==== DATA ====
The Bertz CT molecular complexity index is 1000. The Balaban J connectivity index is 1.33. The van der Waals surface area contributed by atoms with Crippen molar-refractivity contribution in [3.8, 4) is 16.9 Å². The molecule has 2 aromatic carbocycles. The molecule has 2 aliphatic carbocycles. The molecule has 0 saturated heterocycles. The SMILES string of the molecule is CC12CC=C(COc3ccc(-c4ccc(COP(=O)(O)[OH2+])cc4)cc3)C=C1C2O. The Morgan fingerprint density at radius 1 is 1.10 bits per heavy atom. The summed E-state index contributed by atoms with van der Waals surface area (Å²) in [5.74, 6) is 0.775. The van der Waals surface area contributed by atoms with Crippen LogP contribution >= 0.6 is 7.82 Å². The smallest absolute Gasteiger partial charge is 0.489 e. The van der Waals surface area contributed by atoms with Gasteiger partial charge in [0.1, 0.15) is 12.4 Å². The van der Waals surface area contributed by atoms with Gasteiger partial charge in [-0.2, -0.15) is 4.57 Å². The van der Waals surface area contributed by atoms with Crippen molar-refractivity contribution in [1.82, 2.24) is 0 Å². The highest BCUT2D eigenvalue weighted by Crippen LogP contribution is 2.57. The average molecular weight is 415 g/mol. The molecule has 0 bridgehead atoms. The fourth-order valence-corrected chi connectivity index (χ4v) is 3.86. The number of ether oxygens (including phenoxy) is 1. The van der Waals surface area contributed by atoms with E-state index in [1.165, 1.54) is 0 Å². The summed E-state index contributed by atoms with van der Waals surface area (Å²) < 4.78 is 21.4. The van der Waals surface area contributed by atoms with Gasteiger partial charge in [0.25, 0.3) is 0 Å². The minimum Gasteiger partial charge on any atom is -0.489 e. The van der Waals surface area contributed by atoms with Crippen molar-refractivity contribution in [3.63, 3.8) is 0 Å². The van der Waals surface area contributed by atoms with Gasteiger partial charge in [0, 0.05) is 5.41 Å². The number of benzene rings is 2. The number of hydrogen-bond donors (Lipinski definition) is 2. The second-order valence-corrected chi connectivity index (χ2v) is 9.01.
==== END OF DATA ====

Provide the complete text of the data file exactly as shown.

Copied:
The Bertz CT molecular complexity index is 1000. The Balaban J connectivity index is 1.33. The van der Waals surface area contributed by atoms with Crippen molar-refractivity contribution in [3.8, 4) is 16.9 Å². The molecule has 2 aromatic carbocycles. The molecule has 2 aliphatic carbocycles. The molecule has 0 saturated heterocycles. The SMILES string of the molecule is CC12CC=C(COc3ccc(-c4ccc(COP(=O)(O)[OH2+])cc4)cc3)C=C1C2O. The Morgan fingerprint density at radius 1 is 1.10 bits per heavy atom. The summed E-state index contributed by atoms with van der Waals surface area (Å²) in [5.74, 6) is 0.775. The van der Waals surface area contributed by atoms with Crippen LogP contribution >= 0.6 is 7.82 Å². The smallest absolute Gasteiger partial charge is 0.489 e. The van der Waals surface area contributed by atoms with Gasteiger partial charge in [0.1, 0.15) is 12.4 Å². The van der Waals surface area contributed by atoms with Gasteiger partial charge in [-0.2, -0.15) is 4.57 Å². The van der Waals surface area contributed by atoms with Crippen molar-refractivity contribution in [1.82, 2.24) is 0 Å². The highest BCUT2D eigenvalue weighted by Crippen LogP contribution is 2.57. The average molecular weight is 415 g/mol. The molecule has 0 bridgehead atoms. The fourth-order valence-corrected chi connectivity index (χ4v) is 3.86. The number of ether oxygens (including phenoxy) is 1. The van der Waals surface area contributed by atoms with E-state index in [1.165, 1.54) is 0 Å². The summed E-state index contributed by atoms with van der Waals surface area (Å²) < 4.78 is 21.4. The van der Waals surface area contributed by atoms with Gasteiger partial charge in [0.25, 0.3) is 0 Å². The minimum Gasteiger partial charge on any atom is -0.489 e. The van der Waals surface area contributed by atoms with Crippen molar-refractivity contribution in [3.63, 3.8) is 0 Å². The van der Waals surface area contributed by atoms with Gasteiger partial charge in [0, 0.05) is 5.41 Å². The number of benzene rings is 2. The number of hydrogen-bond donors (Lipinski definition) is 2. The second-order valence-corrected chi connectivity index (χ2v) is 9.01.